Computer system 1200 may implement the techniques described herein using customized hard-wired logic, one or more ASICs or FPGAs, firmware and/or program logic which in combination with the computer system causes or programs computer system 1200 to be a special-purpose machine. According to one embodiment, the techniques herein are performed by computer system 1200 in response to processor(s) 1204 executing one or more sequences of one or more modules and/or instructions contained in main memory 1206. Such instructions may be read into main memory 1206 from another storage medium, such as storage device 1210. Execution of the sequences of instructions contained in main memory 1206 causes processor(s) 1204 to perform the process steps described herein. In alternative embodiments, hard-wired circuitry may be used in place of or in combination with software instructions.

The term “non-transitory media,” and similar terms, as used herein refers to any media that store data and/or instructions that cause a machine to operate in a specific fashion. Such non-transitory media may comprise non-volatile media and/or volatile media. Non-volatile media includes, for example, optical or magnetic disks, such as storage device 1210. Volatile media includes dynamic memory, such as main memory 1206. Common forms of non-transitory media include, for example, hard disk, solid state drive, or any other magnetic data storage medium, a CD-ROM, any other optical data storage medium, any physical medium with patterns of holes, a RAM, a PROM, and EPROM, a FLASH-EPROM, NVRAM, any other memory chip or cartridge, and networked versions of the same.

Non-transitory media is distinct from but may be used in conjunction with transmission media. Transmission media participates in transferring information between nontransitory media. For example, transmission media includes coaxial cables, copper wire, and fiber optics, including the wires that comprise bus 1202. Transmission media can also take the form of acoustic or light waves, such as those generated during radio-wave and infra-red data communications.

Various forms of media may be involved in carrying one or more sequences of one or more instructions to processor 1204 for execution. For example, the instructions may initially be carried on a magnetic disk or solid state drive of a remote computer. The remote computer can load the instructions and/or modules into its dynamic memory and send the instructions over a telephone line using a modem. A modem local to computer system 1200 can receive the data on the telephone line and use an infra-red transmitter to convert the data to an infra-red signal. An infra-red detector can receive the data carried in the infra-red signal and appropriate circuitry can place the data on bus 1202. Bus 1202 carries the data to main memory 1206, from which processor 1204 retrieves and executes the instructions. The instructions received by main memory 1206 may optionally be stored on storage device 1210 either before or after execution by processor 1204.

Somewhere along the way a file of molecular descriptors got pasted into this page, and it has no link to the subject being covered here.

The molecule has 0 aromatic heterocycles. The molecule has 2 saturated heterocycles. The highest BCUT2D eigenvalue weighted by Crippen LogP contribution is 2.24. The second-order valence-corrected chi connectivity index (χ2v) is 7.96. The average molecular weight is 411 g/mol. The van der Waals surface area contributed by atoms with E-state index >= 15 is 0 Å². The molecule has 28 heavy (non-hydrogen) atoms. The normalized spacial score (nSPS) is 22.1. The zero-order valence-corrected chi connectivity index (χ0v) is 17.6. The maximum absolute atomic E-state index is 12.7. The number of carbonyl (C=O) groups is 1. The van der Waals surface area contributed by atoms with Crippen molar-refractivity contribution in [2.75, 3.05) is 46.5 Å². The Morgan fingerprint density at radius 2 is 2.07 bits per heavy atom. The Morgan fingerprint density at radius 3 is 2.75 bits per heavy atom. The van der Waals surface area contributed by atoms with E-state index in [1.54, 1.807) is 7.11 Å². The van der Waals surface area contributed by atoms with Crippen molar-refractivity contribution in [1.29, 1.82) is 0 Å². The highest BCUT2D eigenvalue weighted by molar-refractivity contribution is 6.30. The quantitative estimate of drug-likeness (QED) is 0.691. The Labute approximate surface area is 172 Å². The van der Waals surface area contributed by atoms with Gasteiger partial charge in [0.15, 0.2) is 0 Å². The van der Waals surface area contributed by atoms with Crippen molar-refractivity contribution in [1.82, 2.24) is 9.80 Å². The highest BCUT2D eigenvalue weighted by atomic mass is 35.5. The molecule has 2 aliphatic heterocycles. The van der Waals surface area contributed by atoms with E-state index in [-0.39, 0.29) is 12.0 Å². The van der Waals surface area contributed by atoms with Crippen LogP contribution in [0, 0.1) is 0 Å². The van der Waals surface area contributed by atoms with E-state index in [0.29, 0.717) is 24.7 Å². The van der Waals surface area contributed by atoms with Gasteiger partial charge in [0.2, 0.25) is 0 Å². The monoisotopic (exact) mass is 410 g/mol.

Computer system 1200 also includes a communication interface 1218 coupled to bus 1202. Communication interface 1218 provides a two-way data communication coupling to a network link 1220 that may be connected to any other interface and/or network, for example network 120 of FIG. 1. For example, communication interface 1218 may be an Ethernet interface, integrated services digital network (ISDN) card, cable modem, satellite modem, or a modem to provide a data communication connection to a corresponding type of telephone line. As another example, communication interface 1218 may be a local area network (LAN) card to provide a data communication connection to a compatible LAN (or WAN component to communicate with a WAN). Wireless links, such as 802.11 or microwave, may also be implemented. In any such implementation, communication interface 1218 sends and receives electrical, electromagnetic, or optical signals that carry digital data streams representing various types of information.

Network link 1220 typically provides data communication through one or more networks to other data devices. For example, network link 1220 may provide a connection through one or more local or non-local networks to host computers or other data equipment operated by an Internet Service Provider (ISP).

In an embodiment, the network link 1220 may provide data communication services through the world wide packet data communication network now commonly referred to as the “Internet.” Communication may be accomplished through the user of, for example, electrical, electromagnetic, and/or optical signals that carry digital data streams. The signals through the various networks and the signals on network link 1220 and through communication interface 1218, which carry the digital data to and from computer system 1200, are example forms of transmission media.